I was the city girl that married the country boy, but in trying to make me happy we lived in the city, until one day, he came home from work to find I had packed up the house and announced we were moving to the country. We had the strangest conversation after that when he realized we had nowhere to move to. It took the rest of summer before to found a place, when I was given the keys, I went out to get the house ready and every day for the next week I was taking things out to be put away. I even visualized where the furniture would be placed and then hung my pictures accordingly. On moving day all I had to do was make the beds and put away the groceries within two hours I was fixing supper in our new country home.  We had a large garden and I learned to put up produce for winter. The boys would tell their friends if mom didn’t grow it, and dad didn’t hunt it, we didn’t eat it. And you know I learned I was a country girl at heart after all.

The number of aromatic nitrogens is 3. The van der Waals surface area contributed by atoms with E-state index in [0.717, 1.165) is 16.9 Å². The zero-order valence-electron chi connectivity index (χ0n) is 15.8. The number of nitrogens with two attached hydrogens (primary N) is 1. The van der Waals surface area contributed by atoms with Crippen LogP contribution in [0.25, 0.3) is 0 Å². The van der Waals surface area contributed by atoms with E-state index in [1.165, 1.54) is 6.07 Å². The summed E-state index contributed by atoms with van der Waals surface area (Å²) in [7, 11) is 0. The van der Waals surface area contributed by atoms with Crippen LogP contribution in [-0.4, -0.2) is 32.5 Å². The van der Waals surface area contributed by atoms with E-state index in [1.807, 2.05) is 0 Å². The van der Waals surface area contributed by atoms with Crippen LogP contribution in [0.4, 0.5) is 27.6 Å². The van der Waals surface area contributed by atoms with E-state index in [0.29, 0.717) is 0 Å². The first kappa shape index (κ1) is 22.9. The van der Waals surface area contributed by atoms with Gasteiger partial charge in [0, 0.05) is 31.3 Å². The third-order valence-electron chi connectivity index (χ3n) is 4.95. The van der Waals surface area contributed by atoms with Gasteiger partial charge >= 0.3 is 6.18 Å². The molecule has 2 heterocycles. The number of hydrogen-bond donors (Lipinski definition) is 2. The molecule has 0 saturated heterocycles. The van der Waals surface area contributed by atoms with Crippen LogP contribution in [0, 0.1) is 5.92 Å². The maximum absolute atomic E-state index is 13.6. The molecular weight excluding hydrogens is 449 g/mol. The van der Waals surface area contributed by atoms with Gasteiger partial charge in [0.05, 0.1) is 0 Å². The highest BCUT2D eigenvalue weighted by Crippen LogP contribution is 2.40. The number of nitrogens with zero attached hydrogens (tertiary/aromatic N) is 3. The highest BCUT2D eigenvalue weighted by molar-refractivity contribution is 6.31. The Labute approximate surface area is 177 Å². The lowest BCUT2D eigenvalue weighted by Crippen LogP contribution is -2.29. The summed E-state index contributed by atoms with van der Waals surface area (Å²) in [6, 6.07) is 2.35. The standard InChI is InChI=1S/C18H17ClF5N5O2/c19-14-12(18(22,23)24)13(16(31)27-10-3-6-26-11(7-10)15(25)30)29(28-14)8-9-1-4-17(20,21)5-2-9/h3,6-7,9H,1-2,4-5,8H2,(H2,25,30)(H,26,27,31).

We continue to have some rough years and I spent a lot of time alone while he was off hunting or fishing, we stopped camping after moving to the country and taking family vacations, I felt like everything he wanted to do was more important to him than I was. The hardest time for me was when we stopped celebrating our anniversary because he always went on a fishing trip. I remember on our 25th anniversary I thought he would stay home, but I was wrong, then the florist delivered this beautiful arrangement, and it brightened my spirits, until I learned he had forgotten and called my son to take care of it for him. Maybe I was wrong, but I was so hurt I couldn’t stand to look at them after that. When the time came I wasn’t there to welcome him home and when I did come home the house remained quiet; I knew if I opened my mouth I would regret what came out of it. It took a while before I remembered the promise the Lord told me that our latter days would be greater than the first. “’The glory of this present house will be greater than the glory of the former house’, says the LORD Almighty. ‘And in this place I will grant peace’, declares the LORD Almighty” (Haggai 2:9 NIV). Eight Years ago we moved to the lake house and His promise came true.